Touring this time as a quintet under the old Acid Mothers Temple & The Melting Paraiso U.F.O. name, the group played just four songs, but each song stretched to somewhere around the 30-minute mark. Right from the first minute, the band dug into its cycling, circling guitar riffs with fierce intensity. The synth notes swooped up and down, and the noisy suites occasionally arrived at something that sort of resembled as a chorus, as a few of the band members joined together into a chant. Fans applauded when they recognized the bright riff from “Pink Lady Lemonade.” At the end, it all came to a crashing climax, with founding member Kawabata Makoto hoisting his guitar to the ceiling and letting it fall into the audience. It was another thrilling performance by a band that possesses great powers.
Denver band Tjutjuna — two drummers, a guitarist and a bassist who doubled on Theremin — opened the show with instrumental psychedelic rock jams, a perfect match with Acid Mothers Temple.
Admission was free Monday night at the Empty Bottle — as it often is on Mondays — for a triple bill of intriguing local bands. With DJ Scary Lady Sarah playing music in between the bands, the live music got started with the first-ever concert by Acteurs, a duo comprising Jeremy Lemos of White/Light and Brian Case of Disappears. Song shapes occasionally emerged out of the amorphous synth squiggles and reverb-drenched vocals, but Acteurs was more about the atmosphere than anything else. It may turn out to be just a side project for these two busy musicians, but they make for an interesting combination of talents. (Their six-song EP is out on the British label Public Information, and you can listen to it on bandcamp.)
The second band of the night, Population, played goth post-punk with vocals strongly reminiscent of Joy Division and guitar lines that evoked the Cure. The band’s latest songs are streaming on bandcamp.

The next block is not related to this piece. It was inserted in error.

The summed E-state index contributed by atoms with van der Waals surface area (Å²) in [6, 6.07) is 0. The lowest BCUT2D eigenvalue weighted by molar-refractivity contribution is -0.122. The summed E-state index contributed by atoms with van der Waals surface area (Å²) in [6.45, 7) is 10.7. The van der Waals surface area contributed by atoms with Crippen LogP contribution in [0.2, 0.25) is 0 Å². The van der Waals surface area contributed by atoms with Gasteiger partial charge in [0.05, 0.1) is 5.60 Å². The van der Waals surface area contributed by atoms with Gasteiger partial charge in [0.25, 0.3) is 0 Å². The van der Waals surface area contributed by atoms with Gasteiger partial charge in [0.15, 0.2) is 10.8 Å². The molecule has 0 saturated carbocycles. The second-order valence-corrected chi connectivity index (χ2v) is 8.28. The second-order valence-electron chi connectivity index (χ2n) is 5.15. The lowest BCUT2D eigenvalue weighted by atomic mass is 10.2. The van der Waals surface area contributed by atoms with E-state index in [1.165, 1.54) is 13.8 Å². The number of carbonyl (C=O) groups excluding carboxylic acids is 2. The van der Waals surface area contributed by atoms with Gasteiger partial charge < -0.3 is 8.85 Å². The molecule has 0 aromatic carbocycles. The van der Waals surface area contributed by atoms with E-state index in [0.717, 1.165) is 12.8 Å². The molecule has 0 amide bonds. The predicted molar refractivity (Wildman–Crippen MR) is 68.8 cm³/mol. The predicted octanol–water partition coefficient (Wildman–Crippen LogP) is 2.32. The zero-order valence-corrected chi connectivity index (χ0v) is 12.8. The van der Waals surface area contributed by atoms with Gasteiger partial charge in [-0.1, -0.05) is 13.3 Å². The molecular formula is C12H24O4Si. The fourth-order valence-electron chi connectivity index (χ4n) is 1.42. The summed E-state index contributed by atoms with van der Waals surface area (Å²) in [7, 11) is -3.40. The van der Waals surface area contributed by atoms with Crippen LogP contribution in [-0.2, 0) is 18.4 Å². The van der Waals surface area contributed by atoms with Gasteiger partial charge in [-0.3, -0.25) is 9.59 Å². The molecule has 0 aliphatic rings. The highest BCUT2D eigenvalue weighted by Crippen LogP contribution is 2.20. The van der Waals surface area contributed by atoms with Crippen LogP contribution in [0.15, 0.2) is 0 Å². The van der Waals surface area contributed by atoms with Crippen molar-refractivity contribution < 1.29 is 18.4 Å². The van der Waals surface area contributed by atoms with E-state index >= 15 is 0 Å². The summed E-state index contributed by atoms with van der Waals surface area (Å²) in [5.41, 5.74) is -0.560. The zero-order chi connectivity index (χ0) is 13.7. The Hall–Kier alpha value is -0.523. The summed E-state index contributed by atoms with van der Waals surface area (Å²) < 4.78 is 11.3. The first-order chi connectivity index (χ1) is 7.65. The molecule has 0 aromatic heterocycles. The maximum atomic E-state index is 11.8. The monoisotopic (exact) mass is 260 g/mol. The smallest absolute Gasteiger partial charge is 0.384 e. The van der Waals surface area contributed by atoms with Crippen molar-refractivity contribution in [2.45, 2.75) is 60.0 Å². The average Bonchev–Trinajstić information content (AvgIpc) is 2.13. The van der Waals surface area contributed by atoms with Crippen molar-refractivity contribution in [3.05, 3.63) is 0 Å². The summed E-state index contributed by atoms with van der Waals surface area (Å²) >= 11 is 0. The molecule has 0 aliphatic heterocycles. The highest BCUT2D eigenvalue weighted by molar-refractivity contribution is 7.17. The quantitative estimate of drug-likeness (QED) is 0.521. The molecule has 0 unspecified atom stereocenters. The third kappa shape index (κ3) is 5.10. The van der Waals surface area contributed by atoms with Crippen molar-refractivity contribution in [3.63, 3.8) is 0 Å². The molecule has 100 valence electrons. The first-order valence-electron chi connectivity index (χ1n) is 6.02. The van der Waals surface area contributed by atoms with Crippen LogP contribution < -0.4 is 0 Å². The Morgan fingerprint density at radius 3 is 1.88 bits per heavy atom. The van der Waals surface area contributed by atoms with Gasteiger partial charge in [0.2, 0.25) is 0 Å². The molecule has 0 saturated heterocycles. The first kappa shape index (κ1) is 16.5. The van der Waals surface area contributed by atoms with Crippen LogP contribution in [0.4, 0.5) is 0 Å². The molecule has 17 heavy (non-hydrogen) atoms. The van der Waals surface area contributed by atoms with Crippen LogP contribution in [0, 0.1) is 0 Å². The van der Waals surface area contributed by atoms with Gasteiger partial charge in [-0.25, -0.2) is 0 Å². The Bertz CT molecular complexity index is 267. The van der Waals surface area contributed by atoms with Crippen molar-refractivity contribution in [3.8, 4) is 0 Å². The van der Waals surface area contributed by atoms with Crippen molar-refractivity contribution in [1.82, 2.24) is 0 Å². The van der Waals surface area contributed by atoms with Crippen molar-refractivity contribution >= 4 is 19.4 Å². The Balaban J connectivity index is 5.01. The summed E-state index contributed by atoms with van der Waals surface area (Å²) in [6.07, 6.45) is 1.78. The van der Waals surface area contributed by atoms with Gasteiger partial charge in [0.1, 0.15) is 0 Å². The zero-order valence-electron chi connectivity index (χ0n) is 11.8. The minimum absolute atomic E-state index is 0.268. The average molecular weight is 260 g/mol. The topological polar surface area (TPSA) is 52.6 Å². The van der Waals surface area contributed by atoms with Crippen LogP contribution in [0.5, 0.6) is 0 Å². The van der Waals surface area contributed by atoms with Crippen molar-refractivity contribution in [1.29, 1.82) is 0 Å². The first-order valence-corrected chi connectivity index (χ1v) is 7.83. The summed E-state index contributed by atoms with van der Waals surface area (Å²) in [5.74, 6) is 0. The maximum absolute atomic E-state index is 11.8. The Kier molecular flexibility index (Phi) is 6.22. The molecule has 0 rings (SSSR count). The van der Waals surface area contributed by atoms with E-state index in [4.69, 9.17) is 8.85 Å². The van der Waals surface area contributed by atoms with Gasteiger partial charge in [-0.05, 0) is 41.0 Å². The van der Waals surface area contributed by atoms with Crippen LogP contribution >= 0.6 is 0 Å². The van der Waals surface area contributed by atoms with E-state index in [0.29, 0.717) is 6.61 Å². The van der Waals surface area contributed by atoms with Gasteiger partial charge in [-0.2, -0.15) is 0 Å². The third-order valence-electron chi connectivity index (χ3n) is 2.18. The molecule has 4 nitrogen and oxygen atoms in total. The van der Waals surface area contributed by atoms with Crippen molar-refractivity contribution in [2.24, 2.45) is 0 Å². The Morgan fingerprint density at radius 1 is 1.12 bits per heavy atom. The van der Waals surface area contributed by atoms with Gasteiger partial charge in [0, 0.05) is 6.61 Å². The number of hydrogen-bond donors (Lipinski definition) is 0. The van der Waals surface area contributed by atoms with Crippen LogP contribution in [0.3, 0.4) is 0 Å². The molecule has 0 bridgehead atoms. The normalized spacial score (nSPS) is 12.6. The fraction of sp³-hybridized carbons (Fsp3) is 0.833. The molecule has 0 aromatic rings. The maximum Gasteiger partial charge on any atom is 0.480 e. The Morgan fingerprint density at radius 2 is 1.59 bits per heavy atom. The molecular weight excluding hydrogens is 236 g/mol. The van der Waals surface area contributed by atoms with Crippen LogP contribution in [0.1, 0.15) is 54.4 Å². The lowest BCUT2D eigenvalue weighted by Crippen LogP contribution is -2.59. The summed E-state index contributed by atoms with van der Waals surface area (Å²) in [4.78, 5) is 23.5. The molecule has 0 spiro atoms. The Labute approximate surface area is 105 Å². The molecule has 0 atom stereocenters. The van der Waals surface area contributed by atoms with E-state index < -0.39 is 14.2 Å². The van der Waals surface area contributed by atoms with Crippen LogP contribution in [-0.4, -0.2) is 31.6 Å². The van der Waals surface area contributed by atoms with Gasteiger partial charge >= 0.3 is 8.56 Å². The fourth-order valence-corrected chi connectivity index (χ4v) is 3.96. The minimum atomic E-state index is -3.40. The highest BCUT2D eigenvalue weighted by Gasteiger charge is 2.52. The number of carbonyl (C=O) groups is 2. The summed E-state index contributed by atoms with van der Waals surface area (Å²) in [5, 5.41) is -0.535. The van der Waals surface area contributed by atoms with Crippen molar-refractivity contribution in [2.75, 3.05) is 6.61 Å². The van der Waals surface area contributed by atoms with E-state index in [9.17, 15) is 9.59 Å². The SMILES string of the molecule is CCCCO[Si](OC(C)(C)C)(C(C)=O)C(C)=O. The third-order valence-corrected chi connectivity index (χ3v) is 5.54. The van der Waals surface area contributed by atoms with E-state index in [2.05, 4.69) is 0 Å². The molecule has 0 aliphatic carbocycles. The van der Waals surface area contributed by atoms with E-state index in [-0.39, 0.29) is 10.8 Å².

The headliner was Implodes (like Disappears, a Chicago band with a present-tense verb for a name). The group’s second album, Recurring Dream, recently came out on Chicago’s Kranky label, and the gauzy shoegaze guitar music sounded great in concert.
On Friday night at the Empty Bottle, Thurston Moore introduced his new group, Chelsea Light Moving, as if both he and his bandmates were completely unknown newcomers to the music scene. Just some new band called Chelsea Light Moving. From Chicago. Or so he said. Of course, the New York-based Chelsea Light Moving is actually a new vehicle for Moore, who’s already famous as a member — apparently, a former member — of Sonic Youth.
The surprising news in 2011 that Sonic Youth was breaking up, or at least taking an extended hiatus, left us fans wondering what the group’s individual members would do on their own. Drummer Steve Shelley spent some time playing with Chicago’s Disappears. Lee Ranaldo released a quite tuneful and enjoyable solo record last year, emphasizing the pop side of Sonic Youth. Kim Gordon made an appearance at the Museum of Contemporary Art in Chicago last week (which I missed), reportedly getting rather avant-garde with noisy jams based on Nina Simone songs. On Friday, it was Moore’s turn, and he played songs from his new album with Chelsea Light Moving — which is named for an actual moving company that composers Philip Glass and Steve Reich once operated, back when they need to move furniture to pay the bills.